Pearson Pennant Flag

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This is the first flag proposal to Parliament, and was nicknamed the “Pearson Pennant” after Prime Minister Lester Pearson who advocated for the design. Alan Beddoe’s concept is close to the current flag, with two solid edges that represented the country from sea to sea, and three red maple leaves exploding from a white background.

As you can imagine, there are loads of folklore around the design of the Canadian flag, and I found the following comments by N. Artimovich interesting. “The Canadian flag was created in response to the Anglo-Egyptian difficulties over the Suez Canal in the late 1950’s. The Government of Canada were brought in as peace keepers but the Egyptian group objected, saying (in reference to the Canadian Red Ensign) “Look at the Union Jack in their flag and you’ll see that Canadians cannot be objective.” That comment really kicked the Canadian flag issue into the forefront of public consciousness, culminating in the 1965 flag debate”.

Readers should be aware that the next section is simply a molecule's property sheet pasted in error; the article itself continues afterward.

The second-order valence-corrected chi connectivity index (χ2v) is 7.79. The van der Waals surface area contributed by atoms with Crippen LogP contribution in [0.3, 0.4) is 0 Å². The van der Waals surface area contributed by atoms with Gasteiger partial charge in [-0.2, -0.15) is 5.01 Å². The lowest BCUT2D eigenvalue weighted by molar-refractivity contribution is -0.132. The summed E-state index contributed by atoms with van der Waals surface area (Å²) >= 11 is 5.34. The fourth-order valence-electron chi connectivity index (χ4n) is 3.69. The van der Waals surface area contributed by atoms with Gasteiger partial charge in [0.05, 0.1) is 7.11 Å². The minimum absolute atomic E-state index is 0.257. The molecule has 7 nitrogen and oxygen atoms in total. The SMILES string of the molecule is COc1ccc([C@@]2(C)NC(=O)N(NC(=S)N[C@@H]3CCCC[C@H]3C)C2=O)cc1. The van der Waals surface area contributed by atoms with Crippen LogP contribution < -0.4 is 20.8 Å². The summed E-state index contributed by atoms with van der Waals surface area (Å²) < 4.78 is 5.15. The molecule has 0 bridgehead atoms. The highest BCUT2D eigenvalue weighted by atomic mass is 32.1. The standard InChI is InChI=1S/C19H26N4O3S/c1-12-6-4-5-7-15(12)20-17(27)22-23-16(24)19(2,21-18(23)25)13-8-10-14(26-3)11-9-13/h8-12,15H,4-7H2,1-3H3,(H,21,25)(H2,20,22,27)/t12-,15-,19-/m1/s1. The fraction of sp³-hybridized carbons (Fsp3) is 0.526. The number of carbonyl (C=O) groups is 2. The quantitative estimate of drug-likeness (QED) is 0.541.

“The design of the Pearson Pennant unquestionably became the focus of the public’s anger over the flag issue. Aside from the aesthetics, many criticized Pearson’s tactics in immediately favouring one design and branded him a tyrant and his methods dictatorial; feeling one person’s choice would be forced upon them, many Canadians echoed Diefenbaker’s call for a national referendum on the flag”.

After a national design contest, and much debate, this design fell to the wayside and the current Maple Leaf with red trim was brought forward, and ultimately cast into its role as the symbol of the country.

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